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As potholes become more of a havoc on the roads, tire insurance popularity suddenly soars. Cars often get flat tires, lose their hubcaps and cause accidents.

A series of monstrous potholes, craggy and wide, appeared to sneak up on drivers along a service road recently in southeast Southfield.

Some drivers swerved, others slowed to a crawl. A swift jolt caught one female driver off-guard. She held her face in her hands as her car's front bumper scraped the pavement — a pothole briefly gobbling the tires.

Then came Mike Hughley, 43, of Detroit. The hazards flashed on his Mercedes-Benz as he cruised at about 10 m.p.h., taking the lane most intact. A daily commuter on this road, he knows what to expect.

"I went through four tires, a whole set of tires, this year alone," he said, adding that he's out about $1,000. "You got to put your hazards on."

Related: Tire insurance popularity soars as potholes wreak havoc on roads, vehicles

Salesmen at nearby wheel and tire shops say this is the worst year they can remember for damage caused by roads. The snowiest winter in metro Detroit's history, with its many cycles through temperatures below zero, exacerbated the problem.

The potholes Hughley dodged, along southbound Northwestern Highway just north of Northland Drive were at the top of Southfield's priority list, interim Southfield Public Works Operations Director Larry Sirls told the Free Press earlier this spring. The next day, they were patched.

"The Band-Aid is just fine," Pastor Sierra Tyus, 44, said. "The road really needs to be repaired. It's aged; anything can only last for so long, then it starts breaking down."

Eight times this year, crews applied cold-season patches to the road segment's potholes, Sirls said. But often, they didn't have time to set before snowfall and plows jostled them out. As temperatures became milder, the city's been able to accelerate efforts to apply longer-lasting fixes.

"It actually feels like we're winning right now," Sirls said. "We're getting ahead of it."

Southfield crews were scheduled to return to the area yet again Thursday to fill the damaged road segment with hot asphalt, a longer-lasting fix.

The city has become known as an especially illustrative example of the widespread pothole problem in southeastern Michigan. Sirls said that's in part because some regional media are headquartered there, and also because the city has a number of upcoming road projects it hasn't yet completed.

"We have a lot of areas we knew were bad, it's just this winter really brought them to light," he said.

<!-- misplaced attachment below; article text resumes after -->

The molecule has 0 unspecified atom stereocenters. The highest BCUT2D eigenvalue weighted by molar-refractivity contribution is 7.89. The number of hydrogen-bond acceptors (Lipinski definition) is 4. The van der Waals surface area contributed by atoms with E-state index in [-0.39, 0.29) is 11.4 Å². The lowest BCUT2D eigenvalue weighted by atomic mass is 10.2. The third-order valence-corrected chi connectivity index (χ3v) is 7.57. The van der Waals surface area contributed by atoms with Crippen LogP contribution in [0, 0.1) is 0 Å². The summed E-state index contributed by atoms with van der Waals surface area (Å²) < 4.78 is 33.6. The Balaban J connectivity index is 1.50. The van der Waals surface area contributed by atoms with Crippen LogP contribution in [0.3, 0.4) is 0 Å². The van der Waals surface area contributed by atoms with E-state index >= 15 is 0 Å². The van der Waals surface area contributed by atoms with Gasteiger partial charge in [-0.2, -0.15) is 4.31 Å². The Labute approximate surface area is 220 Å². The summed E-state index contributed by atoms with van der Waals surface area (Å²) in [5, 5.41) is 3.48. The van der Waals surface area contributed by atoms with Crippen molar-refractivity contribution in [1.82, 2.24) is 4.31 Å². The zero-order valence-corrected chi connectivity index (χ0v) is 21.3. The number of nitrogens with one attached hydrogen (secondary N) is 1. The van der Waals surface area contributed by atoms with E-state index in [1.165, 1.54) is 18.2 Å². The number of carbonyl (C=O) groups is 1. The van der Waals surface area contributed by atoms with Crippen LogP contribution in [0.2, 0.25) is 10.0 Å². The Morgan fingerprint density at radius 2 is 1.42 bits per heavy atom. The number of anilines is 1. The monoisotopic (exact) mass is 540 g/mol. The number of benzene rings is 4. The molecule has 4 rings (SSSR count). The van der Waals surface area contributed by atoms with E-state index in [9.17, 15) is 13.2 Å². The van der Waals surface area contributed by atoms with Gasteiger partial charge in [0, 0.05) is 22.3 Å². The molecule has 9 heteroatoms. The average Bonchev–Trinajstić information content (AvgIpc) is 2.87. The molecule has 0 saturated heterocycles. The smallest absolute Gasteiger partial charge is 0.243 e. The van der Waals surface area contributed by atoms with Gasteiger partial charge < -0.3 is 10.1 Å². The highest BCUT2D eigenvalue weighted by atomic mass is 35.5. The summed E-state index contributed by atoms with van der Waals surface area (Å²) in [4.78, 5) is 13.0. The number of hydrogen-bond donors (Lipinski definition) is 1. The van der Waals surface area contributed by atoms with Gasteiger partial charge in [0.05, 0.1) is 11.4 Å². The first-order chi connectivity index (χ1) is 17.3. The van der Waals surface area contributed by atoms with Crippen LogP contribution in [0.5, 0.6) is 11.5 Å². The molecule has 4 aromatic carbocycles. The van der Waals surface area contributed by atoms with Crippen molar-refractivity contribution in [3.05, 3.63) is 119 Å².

Across Oakland County are 660 miles of roads in need of resurfacing, and about 31 miles are scheduled for that much-needed attention this year, said Craig Bryson, spoaksman for the Road Commission for Oakland County. Now that the weather's warmed, hot patches are available. But he said those could only be counted on to last perhaps through the summer.

He said lack of finances is what's keeping crews from resurfacing more roads.

In Southfield, some of the cars that get damaged along its highway segment are limped a few blocks to Hot Wheel City, which salesman Jesse (Forner) Yousif said could be renamed "Pothole City."

He's seen a spectrum of customers, driving vehicles ranging from Pontiac sedans to Range Rovers, with cracked wheels, bent rims and ripped tires.

"Off-road pickup trucks, off-road wheels: That's the only thing that's surviving out here," he said, adding that the tires are the extra-beefy aftermarket version. "They've got a bigger tire. It's heavy-duty."

For Tyus, the road damage is bad for business. His construction project inside a building next to the road is intended to house Revolution Multiplex, a Montessori school, community center and after-school program.

"We would like to (offer) convenience," he said. "Definitely, this is not convenient — driving along this to get to the parking lot."

During a lull in traffic, he took a tape measure to a pothole: 6.5 inches deep.

"It's extremely dangerous," he said. "It creates an unsafe environment for the person that's trying to drive by."

A number of times, he's helped people change flat tires after they drove through the series of potholes.

"It's crazy," he said. "It doesn't make sense. These potholes are just ridiculous."

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